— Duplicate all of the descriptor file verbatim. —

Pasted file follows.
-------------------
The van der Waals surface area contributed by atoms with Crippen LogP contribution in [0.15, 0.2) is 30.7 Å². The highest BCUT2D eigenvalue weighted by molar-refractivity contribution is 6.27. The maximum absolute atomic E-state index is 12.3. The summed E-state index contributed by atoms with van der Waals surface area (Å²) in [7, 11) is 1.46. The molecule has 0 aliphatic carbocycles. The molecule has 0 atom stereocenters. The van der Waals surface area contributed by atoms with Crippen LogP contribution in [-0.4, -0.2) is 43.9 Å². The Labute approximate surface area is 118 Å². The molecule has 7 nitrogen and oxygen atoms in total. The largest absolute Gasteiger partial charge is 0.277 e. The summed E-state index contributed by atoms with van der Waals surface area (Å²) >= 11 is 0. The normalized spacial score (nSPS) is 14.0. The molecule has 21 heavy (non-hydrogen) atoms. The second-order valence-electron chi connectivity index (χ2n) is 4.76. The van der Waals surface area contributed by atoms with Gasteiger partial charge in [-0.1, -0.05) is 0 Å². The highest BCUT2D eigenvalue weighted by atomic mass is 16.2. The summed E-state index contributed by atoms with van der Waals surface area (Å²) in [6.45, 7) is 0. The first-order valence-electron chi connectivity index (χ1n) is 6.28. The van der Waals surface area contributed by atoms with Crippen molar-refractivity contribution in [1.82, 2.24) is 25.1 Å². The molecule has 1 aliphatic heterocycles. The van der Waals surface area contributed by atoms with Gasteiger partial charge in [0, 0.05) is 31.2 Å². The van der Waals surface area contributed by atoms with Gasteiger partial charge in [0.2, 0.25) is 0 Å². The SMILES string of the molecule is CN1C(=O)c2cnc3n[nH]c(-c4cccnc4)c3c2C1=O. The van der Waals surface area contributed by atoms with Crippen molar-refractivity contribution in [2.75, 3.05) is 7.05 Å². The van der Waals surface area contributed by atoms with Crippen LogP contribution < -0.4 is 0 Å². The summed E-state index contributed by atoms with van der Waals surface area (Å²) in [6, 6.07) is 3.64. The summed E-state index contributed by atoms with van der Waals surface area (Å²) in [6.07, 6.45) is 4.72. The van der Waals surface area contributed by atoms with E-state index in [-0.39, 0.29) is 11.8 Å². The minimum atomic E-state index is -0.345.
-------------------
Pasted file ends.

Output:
The van der Waals surface area contributed by atoms with Crippen LogP contribution in [0.15, 0.2) is 30.7 Å². The highest BCUT2D eigenvalue weighted by molar-refractivity contribution is 6.27. The maximum absolute atomic E-state index is 12.3. The summed E-state index contributed by atoms with van der Waals surface area (Å²) in [7, 11) is 1.46. The molecule has 0 aliphatic carbocycles. The molecule has 0 atom stereocenters. The van der Waals surface area contributed by atoms with Crippen LogP contribution in [-0.4, -0.2) is 43.9 Å². The Labute approximate surface area is 118 Å². The molecule has 7 nitrogen and oxygen atoms in total. The largest absolute Gasteiger partial charge is 0.277 e. The summed E-state index contributed by atoms with van der Waals surface area (Å²) >= 11 is 0. The normalized spacial score (nSPS) is 14.0. The molecule has 21 heavy (non-hydrogen) atoms. The second-order valence-electron chi connectivity index (χ2n) is 4.76. The van der Waals surface area contributed by atoms with Gasteiger partial charge in [-0.1, -0.05) is 0 Å². The highest BCUT2D eigenvalue weighted by atomic mass is 16.2. The summed E-state index contributed by atoms with van der Waals surface area (Å²) in [6.45, 7) is 0. The first-order valence-electron chi connectivity index (χ1n) is 6.28. The van der Waals surface area contributed by atoms with Crippen molar-refractivity contribution in [1.82, 2.24) is 25.1 Å². The molecule has 1 aliphatic heterocycles. The van der Waals surface area contributed by atoms with Gasteiger partial charge in [0, 0.05) is 31.2 Å². The van der Waals surface area contributed by atoms with Gasteiger partial charge in [0.2, 0.25) is 0 Å². The SMILES string of the molecule is CN1C(=O)c2cnc3n[nH]c(-c4cccnc4)c3c2C1=O. The van der Waals surface area contributed by atoms with Crippen molar-refractivity contribution in [2.75, 3.05) is 7.05 Å². The van der Waals surface area contributed by atoms with Crippen LogP contribution < -0.4 is 0 Å². The summed E-state index contributed by atoms with van der Waals surface area (Å²) in [6, 6.07) is 3.64. The summed E-state index contributed by atoms with van der Waals surface area (Å²) in [6.07, 6.45) is 4.72. The van der Waals surface area contributed by atoms with E-state index in [-0.39, 0.29) is 11.8 Å². The minimum atomic E-state index is -0.345.